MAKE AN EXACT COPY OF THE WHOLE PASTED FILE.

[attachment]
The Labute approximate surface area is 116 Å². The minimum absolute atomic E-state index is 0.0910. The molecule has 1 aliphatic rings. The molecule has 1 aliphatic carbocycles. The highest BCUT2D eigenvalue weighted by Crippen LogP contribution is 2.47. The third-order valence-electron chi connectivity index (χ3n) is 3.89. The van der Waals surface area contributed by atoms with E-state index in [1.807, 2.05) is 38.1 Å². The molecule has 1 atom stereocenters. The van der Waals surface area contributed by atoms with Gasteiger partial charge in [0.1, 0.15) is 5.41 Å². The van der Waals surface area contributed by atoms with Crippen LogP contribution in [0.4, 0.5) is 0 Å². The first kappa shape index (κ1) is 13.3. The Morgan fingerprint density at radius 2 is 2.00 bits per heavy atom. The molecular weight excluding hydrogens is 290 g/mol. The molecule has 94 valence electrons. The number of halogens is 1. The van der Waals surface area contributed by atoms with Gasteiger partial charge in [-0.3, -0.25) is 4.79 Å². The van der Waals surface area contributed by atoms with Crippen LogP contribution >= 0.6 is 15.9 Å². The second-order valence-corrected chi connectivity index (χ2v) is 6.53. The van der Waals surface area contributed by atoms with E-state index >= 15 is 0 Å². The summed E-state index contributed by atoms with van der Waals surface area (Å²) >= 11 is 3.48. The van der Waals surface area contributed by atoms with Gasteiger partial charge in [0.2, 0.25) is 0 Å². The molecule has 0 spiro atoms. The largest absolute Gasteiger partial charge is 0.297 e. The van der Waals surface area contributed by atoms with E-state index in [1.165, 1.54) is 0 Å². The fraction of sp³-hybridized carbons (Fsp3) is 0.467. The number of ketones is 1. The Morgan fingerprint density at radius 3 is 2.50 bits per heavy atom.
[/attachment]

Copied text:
The Labute approximate surface area is 116 Å². The minimum absolute atomic E-state index is 0.0910. The molecule has 1 aliphatic rings. The molecule has 1 aliphatic carbocycles. The highest BCUT2D eigenvalue weighted by Crippen LogP contribution is 2.47. The third-order valence-electron chi connectivity index (χ3n) is 3.89. The van der Waals surface area contributed by atoms with E-state index in [1.807, 2.05) is 38.1 Å². The molecule has 1 atom stereocenters. The van der Waals surface area contributed by atoms with Gasteiger partial charge in [0.1, 0.15) is 5.41 Å². The van der Waals surface area contributed by atoms with Crippen LogP contribution in [0.4, 0.5) is 0 Å². The first kappa shape index (κ1) is 13.3. The Morgan fingerprint density at radius 2 is 2.00 bits per heavy atom. The molecular weight excluding hydrogens is 290 g/mol. The molecule has 94 valence electrons. The number of halogens is 1. The van der Waals surface area contributed by atoms with Gasteiger partial charge in [-0.3, -0.25) is 4.79 Å². The van der Waals surface area contributed by atoms with Crippen LogP contribution >= 0.6 is 15.9 Å². The second-order valence-corrected chi connectivity index (χ2v) is 6.53. The van der Waals surface area contributed by atoms with E-state index >= 15 is 0 Å². The summed E-state index contributed by atoms with van der Waals surface area (Å²) >= 11 is 3.48. The van der Waals surface area contributed by atoms with Gasteiger partial charge in [0.2, 0.25) is 0 Å². The molecule has 0 spiro atoms. The largest absolute Gasteiger partial charge is 0.297 e. The van der Waals surface area contributed by atoms with E-state index in [1.165, 1.54) is 0 Å². The fraction of sp³-hybridized carbons (Fsp3) is 0.467. The number of ketones is 1. The Morgan fingerprint density at radius 3 is 2.50 bits per heavy atom.